bubble_sheetWe are often asked about the differences between the ACT and SAT. On the surface, the two tests may seem similar. The ACT’s English section is comparable to the SAT’s Writing section (not to be confused with the essay portion of the SAT). Both the ACT and SAT have a Math section. The ACT’s Reading section seems comparable to the SAT’s Critical Reading section. The ACT has an optional essay, and the SAT has a required essay. So, superficially, the one major difference is that the ACT has a Science section and the SAT does not.

Geographically, some states are “ACT-dominant,” meaning that a considerably greater number of students take the ACT over the SAT, while other states are “SAT-dominant.” The reasons are mostly historical. In general, the states along and closer to the East and West coasts of the U.S. tend to be more SAT-dominant, while those in the middle of the U.S. tend to be more ACT-dominant. Today,  just about every undergraduate college or university in the U.S., from your local community college to Harvard, will accept either test and has no preference.

The SAT, which was originally based on an IQ test, includes questions supposedly intended to test “aptitude.” The ACT, on the other hand, is intended to function as a test of knowledge – “an achievement test,” according to the ACT, “measuring what a student has learned in school.”

Based on our experience, we would mostly agree that the English and the Math sections of the ACT function as tests of “achievement”; however, that is not the case with the Reading or Science sections. In fact, in many ways, applying the approaches taught in school on these last two section of the ACT will hurt your performance. Interestingly, a 2011 study by the National Bureau of Economic Research found that the English and Math sections (but not the Reading or Science sections) of the ACT are good predictors of success in college. (If you’re interested, a link to the report is available on our Resources page.)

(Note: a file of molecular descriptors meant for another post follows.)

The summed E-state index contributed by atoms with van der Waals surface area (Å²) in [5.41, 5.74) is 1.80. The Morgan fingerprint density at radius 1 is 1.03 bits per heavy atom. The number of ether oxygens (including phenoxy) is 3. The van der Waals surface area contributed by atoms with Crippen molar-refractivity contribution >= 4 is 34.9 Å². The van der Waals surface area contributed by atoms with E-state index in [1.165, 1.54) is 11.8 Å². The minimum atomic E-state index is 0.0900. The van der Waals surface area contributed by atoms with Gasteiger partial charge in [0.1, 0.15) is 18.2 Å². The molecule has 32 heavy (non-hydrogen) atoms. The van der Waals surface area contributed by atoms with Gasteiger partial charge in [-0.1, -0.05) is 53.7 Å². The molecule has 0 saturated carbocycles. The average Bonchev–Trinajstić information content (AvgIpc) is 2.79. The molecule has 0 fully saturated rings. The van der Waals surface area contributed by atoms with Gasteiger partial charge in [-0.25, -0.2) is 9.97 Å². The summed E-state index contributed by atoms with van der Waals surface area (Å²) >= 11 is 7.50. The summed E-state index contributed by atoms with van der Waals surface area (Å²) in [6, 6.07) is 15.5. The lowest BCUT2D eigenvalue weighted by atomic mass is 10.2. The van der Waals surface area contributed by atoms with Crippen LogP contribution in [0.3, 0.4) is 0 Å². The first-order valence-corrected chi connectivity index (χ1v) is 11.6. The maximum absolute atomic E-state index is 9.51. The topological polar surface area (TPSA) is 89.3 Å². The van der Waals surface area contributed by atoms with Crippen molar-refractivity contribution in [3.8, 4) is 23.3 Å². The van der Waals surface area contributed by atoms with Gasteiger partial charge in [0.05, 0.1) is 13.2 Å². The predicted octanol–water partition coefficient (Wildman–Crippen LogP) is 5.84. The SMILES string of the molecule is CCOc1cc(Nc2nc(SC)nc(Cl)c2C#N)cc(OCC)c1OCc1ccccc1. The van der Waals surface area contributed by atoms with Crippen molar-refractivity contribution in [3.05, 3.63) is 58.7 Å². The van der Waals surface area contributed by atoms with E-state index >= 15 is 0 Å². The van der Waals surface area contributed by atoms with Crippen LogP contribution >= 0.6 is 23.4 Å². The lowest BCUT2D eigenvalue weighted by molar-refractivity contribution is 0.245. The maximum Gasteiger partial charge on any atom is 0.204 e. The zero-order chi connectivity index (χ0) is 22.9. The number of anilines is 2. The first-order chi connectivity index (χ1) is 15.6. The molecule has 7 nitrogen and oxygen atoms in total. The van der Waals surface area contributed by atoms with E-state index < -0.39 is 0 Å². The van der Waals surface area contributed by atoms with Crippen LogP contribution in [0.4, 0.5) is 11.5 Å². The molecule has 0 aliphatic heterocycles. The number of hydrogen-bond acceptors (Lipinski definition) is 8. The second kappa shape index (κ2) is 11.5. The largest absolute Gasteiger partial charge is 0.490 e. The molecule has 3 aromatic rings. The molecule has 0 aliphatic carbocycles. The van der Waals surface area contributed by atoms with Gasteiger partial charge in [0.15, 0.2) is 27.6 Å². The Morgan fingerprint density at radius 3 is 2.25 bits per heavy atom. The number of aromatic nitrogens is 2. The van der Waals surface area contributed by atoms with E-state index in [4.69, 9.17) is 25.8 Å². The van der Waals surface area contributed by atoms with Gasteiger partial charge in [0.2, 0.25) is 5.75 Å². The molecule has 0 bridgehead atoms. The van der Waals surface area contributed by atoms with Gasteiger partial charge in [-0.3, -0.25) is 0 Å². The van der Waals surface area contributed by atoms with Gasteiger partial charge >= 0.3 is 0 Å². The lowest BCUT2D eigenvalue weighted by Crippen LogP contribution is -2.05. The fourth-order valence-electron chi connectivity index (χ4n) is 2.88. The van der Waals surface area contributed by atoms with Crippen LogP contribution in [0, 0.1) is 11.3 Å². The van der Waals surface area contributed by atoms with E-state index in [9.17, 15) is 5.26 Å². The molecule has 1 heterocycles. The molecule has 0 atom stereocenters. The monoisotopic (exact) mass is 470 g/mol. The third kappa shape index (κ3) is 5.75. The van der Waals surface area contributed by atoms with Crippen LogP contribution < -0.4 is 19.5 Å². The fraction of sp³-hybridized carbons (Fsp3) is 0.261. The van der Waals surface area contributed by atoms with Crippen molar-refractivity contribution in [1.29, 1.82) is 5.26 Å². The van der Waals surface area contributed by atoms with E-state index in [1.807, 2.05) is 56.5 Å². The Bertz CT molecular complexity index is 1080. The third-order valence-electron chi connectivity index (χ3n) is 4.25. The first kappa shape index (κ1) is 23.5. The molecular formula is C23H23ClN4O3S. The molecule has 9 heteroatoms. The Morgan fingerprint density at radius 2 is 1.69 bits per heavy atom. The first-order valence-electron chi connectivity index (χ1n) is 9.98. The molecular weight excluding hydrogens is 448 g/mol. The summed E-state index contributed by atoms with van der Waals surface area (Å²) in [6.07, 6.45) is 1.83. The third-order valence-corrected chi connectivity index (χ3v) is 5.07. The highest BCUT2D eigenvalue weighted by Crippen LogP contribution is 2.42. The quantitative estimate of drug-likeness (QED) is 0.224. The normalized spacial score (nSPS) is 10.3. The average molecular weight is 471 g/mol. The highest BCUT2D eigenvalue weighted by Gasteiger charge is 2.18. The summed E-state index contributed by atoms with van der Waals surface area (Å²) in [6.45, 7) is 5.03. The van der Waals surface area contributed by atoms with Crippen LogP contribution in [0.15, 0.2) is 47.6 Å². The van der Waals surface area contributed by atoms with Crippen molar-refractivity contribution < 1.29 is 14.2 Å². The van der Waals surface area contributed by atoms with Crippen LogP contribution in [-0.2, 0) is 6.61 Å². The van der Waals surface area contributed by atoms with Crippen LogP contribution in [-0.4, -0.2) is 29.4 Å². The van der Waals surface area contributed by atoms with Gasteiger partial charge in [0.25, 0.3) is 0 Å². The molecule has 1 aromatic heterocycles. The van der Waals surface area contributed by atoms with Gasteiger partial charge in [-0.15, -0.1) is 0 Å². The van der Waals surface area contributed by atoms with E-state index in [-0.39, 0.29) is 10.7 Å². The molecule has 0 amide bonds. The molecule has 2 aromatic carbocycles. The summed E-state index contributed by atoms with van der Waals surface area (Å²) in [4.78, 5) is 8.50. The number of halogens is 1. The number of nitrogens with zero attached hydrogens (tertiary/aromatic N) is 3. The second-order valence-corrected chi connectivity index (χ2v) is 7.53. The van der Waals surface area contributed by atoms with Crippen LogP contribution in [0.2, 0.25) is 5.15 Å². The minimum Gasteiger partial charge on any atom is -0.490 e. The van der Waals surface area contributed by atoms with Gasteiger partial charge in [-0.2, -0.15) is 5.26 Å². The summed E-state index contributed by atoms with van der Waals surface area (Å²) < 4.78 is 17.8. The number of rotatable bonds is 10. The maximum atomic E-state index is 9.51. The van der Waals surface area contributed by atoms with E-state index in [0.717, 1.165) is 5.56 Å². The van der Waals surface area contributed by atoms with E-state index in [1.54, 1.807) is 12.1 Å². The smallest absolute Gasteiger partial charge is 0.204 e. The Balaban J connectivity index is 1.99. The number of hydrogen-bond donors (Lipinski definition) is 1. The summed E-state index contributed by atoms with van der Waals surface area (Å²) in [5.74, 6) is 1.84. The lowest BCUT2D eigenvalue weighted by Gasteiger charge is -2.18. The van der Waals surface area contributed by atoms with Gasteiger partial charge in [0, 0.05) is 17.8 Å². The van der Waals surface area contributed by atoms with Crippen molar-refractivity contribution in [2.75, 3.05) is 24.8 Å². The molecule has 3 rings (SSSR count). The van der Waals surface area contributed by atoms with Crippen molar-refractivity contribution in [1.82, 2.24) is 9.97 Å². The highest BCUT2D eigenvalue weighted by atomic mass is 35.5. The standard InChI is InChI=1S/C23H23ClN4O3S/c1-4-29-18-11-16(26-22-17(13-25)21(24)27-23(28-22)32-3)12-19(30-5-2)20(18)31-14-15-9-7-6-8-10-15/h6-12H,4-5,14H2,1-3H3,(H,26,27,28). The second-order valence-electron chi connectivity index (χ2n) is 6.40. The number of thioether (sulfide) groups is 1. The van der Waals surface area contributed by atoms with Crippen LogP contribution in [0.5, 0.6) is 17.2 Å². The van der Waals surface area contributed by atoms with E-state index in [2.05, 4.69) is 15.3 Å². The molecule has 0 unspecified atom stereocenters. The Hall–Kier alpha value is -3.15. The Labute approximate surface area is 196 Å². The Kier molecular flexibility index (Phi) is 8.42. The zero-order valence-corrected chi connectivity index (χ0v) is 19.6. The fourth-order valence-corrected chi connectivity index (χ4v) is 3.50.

There are quite a few other smaller differences between the two tests (e.g. the ACT has no penalty for wrong answers/guessing while the SAT does), but instead of continuing to painstakingly enumerate them, let’s address the number one reason most students and parents ask us to compare the two test to begin with: to decide which one to take.

So, should you take the ACT or the SAT? The truth is that you can prepare for and do well on both tests. The SAT tends to be a much “trickier” test throughout, whereas a larger proportion of ACT questions tend to be straightforward. The ACT, in general, really only tends to be tricky on the Reading and Science sections (which isn’t surprising because, as we pointed out previously, those sections don’t emphasize outside knowledge). The SAT Math section tends to ask fewer questions that are common in school than the ACT Math section (whose questions often look a lot like your math homework). The SAT also relies heavily on vocabulary, the kind with which most high school students are unfamiliar.

We not only think the SAT will be tougher for most students, but also that it will be a tougher test for most students to improve their scores on. However, that doesn’t mean you can’t take the SAT and do well. We have students every year that work hard and do very well on the SAT. Every test can be prepared for and mastered.

Some people say that if you’re not good at science, you shouldn’t take the ACT because it has a science section, unlike the SAT. But if you read Chapter 8, you know that’s not a good reason not to take the ACT because the Science section requires no real outside knowledge of science.

We’ve heard some people say that you should take both and see which one you perform better on, but we disagree. Most students are not innately good at either of these tests. Even if you take both, how do you know that you didn’t have an “off day” while taking one and an “on day” while taking the other? And even if that’s not the case, if you do better on one and worse on the other, how do you know you won’t improve faster through practice on the one you did worse on?

So which one do we recommend you take? It doesn’t matter! Just pick one. If you’re not sure, just pick the ACT because it is the test where outside knowledge and strategy can be more easily applied. But it really doesn’t matter. The worst mistake you can make is to work on both of them at the same time, because everyone only has a finite amount of time to prepare. Splitting time between the two tests risks your becoming mediocre at both instead of becoming really good at one of them.